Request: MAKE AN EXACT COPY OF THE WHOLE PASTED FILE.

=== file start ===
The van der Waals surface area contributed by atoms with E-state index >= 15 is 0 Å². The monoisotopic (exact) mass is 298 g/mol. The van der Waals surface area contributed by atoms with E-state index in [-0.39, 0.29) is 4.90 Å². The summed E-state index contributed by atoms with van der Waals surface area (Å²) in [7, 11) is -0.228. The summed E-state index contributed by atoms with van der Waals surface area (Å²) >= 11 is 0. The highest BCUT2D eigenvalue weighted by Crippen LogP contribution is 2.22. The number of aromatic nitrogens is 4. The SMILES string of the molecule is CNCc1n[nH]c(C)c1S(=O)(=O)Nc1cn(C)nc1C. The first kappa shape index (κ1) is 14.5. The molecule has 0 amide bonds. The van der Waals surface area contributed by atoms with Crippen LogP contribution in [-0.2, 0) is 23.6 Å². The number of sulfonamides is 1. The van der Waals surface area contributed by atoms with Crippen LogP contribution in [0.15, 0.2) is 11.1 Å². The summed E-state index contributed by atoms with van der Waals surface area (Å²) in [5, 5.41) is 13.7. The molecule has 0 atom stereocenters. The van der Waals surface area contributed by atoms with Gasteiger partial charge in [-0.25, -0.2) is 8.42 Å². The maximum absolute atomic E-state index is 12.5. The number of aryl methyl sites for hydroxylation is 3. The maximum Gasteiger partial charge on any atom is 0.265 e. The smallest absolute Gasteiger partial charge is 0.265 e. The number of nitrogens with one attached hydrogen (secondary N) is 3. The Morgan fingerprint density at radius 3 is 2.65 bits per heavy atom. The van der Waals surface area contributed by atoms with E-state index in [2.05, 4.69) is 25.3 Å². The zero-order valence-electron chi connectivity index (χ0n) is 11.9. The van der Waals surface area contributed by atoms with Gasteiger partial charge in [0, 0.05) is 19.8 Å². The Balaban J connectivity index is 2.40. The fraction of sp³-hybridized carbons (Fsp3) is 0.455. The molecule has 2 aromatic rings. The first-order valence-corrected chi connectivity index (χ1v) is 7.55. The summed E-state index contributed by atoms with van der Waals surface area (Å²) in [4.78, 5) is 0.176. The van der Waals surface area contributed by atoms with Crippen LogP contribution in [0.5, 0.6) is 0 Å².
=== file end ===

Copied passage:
The van der Waals surface area contributed by atoms with E-state index >= 15 is 0 Å². The monoisotopic (exact) mass is 298 g/mol. The van der Waals surface area contributed by atoms with E-state index in [-0.39, 0.29) is 4.90 Å². The summed E-state index contributed by atoms with van der Waals surface area (Å²) in [7, 11) is -0.228. The summed E-state index contributed by atoms with van der Waals surface area (Å²) >= 11 is 0. The highest BCUT2D eigenvalue weighted by Crippen LogP contribution is 2.22. The number of aromatic nitrogens is 4. The SMILES string of the molecule is CNCc1n[nH]c(C)c1S(=O)(=O)Nc1cn(C)nc1C. The first kappa shape index (κ1) is 14.5. The molecule has 0 amide bonds. The van der Waals surface area contributed by atoms with Crippen LogP contribution in [-0.2, 0) is 23.6 Å². The number of sulfonamides is 1. The van der Waals surface area contributed by atoms with Crippen LogP contribution in [0.15, 0.2) is 11.1 Å². The summed E-state index contributed by atoms with van der Waals surface area (Å²) in [5, 5.41) is 13.7. The molecule has 0 atom stereocenters. The van der Waals surface area contributed by atoms with Gasteiger partial charge in [-0.25, -0.2) is 8.42 Å². The maximum absolute atomic E-state index is 12.5. The number of aryl methyl sites for hydroxylation is 3. The maximum Gasteiger partial charge on any atom is 0.265 e. The smallest absolute Gasteiger partial charge is 0.265 e. The number of nitrogens with one attached hydrogen (secondary N) is 3. The Morgan fingerprint density at radius 3 is 2.65 bits per heavy atom. The van der Waals surface area contributed by atoms with E-state index in [2.05, 4.69) is 25.3 Å². The zero-order valence-electron chi connectivity index (χ0n) is 11.9. The van der Waals surface area contributed by atoms with Gasteiger partial charge in [0, 0.05) is 19.8 Å². The Balaban J connectivity index is 2.40. The fraction of sp³-hybridized carbons (Fsp3) is 0.455. The molecule has 2 aromatic rings. The first-order valence-corrected chi connectivity index (χ1v) is 7.55. The summed E-state index contributed by atoms with van der Waals surface area (Å²) in [4.78, 5) is 0.176. The van der Waals surface area contributed by atoms with Crippen LogP contribution in [0.5, 0.6) is 0 Å².